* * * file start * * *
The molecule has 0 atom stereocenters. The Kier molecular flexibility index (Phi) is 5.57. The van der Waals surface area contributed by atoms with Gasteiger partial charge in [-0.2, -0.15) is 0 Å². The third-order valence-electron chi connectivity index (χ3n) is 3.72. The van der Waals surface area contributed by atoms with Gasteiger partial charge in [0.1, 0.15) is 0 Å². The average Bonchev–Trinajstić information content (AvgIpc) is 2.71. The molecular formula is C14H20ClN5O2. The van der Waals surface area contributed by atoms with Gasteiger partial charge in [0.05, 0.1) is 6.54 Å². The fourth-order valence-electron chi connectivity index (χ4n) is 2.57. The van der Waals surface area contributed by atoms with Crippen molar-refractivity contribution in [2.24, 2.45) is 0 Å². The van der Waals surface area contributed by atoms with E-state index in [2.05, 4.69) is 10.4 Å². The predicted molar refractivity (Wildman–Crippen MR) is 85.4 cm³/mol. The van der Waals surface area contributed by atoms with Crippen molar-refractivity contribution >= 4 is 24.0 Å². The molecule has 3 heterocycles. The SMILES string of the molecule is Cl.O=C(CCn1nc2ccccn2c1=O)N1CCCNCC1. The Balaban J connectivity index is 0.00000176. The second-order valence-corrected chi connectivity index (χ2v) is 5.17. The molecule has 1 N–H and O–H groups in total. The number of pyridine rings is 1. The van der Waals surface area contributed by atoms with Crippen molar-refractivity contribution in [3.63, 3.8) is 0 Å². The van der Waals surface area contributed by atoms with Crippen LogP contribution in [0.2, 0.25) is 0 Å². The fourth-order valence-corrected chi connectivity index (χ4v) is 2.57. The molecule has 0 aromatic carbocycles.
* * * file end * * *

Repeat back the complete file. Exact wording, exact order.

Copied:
The molecule has 0 atom stereocenters. The Kier molecular flexibility index (Phi) is 5.57. The van der Waals surface area contributed by atoms with Gasteiger partial charge in [-0.2, -0.15) is 0 Å². The third-order valence-electron chi connectivity index (χ3n) is 3.72. The van der Waals surface area contributed by atoms with Gasteiger partial charge in [0.1, 0.15) is 0 Å². The average Bonchev–Trinajstić information content (AvgIpc) is 2.71. The molecular formula is C14H20ClN5O2. The van der Waals surface area contributed by atoms with Gasteiger partial charge in [0.05, 0.1) is 6.54 Å². The fourth-order valence-electron chi connectivity index (χ4n) is 2.57. The van der Waals surface area contributed by atoms with Crippen molar-refractivity contribution in [2.24, 2.45) is 0 Å². The van der Waals surface area contributed by atoms with E-state index in [2.05, 4.69) is 10.4 Å². The predicted molar refractivity (Wildman–Crippen MR) is 85.4 cm³/mol. The van der Waals surface area contributed by atoms with Crippen molar-refractivity contribution >= 4 is 24.0 Å². The molecule has 3 heterocycles. The SMILES string of the molecule is Cl.O=C(CCn1nc2ccccn2c1=O)N1CCCNCC1. The Balaban J connectivity index is 0.00000176. The second-order valence-corrected chi connectivity index (χ2v) is 5.17. The molecule has 1 N–H and O–H groups in total. The number of pyridine rings is 1. The van der Waals surface area contributed by atoms with Crippen molar-refractivity contribution in [3.63, 3.8) is 0 Å². The van der Waals surface area contributed by atoms with Crippen LogP contribution in [0.2, 0.25) is 0 Å². The fourth-order valence-corrected chi connectivity index (χ4v) is 2.57. The molecule has 0 aromatic carbocycles.